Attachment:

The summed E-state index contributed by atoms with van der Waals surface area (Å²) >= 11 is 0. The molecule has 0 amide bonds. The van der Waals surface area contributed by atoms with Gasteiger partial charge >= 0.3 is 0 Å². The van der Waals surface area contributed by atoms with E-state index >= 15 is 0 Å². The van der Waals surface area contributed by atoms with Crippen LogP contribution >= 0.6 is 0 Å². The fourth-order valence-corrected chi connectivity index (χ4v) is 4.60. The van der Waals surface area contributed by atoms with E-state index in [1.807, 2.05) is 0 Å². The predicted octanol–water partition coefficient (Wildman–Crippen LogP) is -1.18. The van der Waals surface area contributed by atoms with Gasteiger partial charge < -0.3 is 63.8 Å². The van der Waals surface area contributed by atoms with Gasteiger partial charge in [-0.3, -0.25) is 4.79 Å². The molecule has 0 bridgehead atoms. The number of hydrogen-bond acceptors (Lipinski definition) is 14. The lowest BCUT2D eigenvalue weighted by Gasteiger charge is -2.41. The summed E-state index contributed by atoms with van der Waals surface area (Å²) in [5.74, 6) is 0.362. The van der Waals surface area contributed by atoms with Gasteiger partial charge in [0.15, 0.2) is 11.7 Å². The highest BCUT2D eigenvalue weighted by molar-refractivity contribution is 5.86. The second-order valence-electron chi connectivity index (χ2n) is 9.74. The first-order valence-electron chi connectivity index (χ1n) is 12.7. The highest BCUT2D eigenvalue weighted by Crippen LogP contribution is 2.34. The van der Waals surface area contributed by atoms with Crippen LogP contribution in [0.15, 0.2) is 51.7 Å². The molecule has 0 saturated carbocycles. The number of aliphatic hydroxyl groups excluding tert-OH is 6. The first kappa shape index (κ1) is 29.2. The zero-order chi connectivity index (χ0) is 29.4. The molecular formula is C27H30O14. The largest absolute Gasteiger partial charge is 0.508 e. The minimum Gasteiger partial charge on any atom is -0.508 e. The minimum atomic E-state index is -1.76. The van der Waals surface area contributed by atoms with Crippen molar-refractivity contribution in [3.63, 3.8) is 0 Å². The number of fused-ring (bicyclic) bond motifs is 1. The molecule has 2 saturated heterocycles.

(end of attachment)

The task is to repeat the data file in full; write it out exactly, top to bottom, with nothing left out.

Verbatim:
The summed E-state index contributed by atoms with van der Waals surface area (Å²) >= 11 is 0. The molecule has 0 amide bonds. The van der Waals surface area contributed by atoms with Gasteiger partial charge >= 0.3 is 0 Å². The van der Waals surface area contributed by atoms with E-state index >= 15 is 0 Å². The van der Waals surface area contributed by atoms with Crippen LogP contribution >= 0.6 is 0 Å². The fourth-order valence-corrected chi connectivity index (χ4v) is 4.60. The van der Waals surface area contributed by atoms with E-state index in [1.807, 2.05) is 0 Å². The predicted octanol–water partition coefficient (Wildman–Crippen LogP) is -1.18. The van der Waals surface area contributed by atoms with Gasteiger partial charge < -0.3 is 63.8 Å². The van der Waals surface area contributed by atoms with Gasteiger partial charge in [-0.3, -0.25) is 4.79 Å². The molecule has 0 bridgehead atoms. The number of hydrogen-bond acceptors (Lipinski definition) is 14. The lowest BCUT2D eigenvalue weighted by Gasteiger charge is -2.41. The summed E-state index contributed by atoms with van der Waals surface area (Å²) in [5.74, 6) is 0.362. The van der Waals surface area contributed by atoms with Gasteiger partial charge in [0.15, 0.2) is 11.7 Å². The highest BCUT2D eigenvalue weighted by molar-refractivity contribution is 5.86. The second-order valence-electron chi connectivity index (χ2n) is 9.74. The first-order valence-electron chi connectivity index (χ1n) is 12.7. The highest BCUT2D eigenvalue weighted by Crippen LogP contribution is 2.34. The van der Waals surface area contributed by atoms with Crippen LogP contribution in [0.15, 0.2) is 51.7 Å². The molecule has 0 saturated carbocycles. The number of aliphatic hydroxyl groups excluding tert-OH is 6. The first kappa shape index (κ1) is 29.2. The zero-order chi connectivity index (χ0) is 29.4. The molecular formula is C27H30O14. The largest absolute Gasteiger partial charge is 0.508 e. The minimum Gasteiger partial charge on any atom is -0.508 e. The minimum atomic E-state index is -1.76. The van der Waals surface area contributed by atoms with Crippen molar-refractivity contribution in [3.63, 3.8) is 0 Å². The number of fused-ring (bicyclic) bond motifs is 1. The molecule has 2 saturated heterocycles.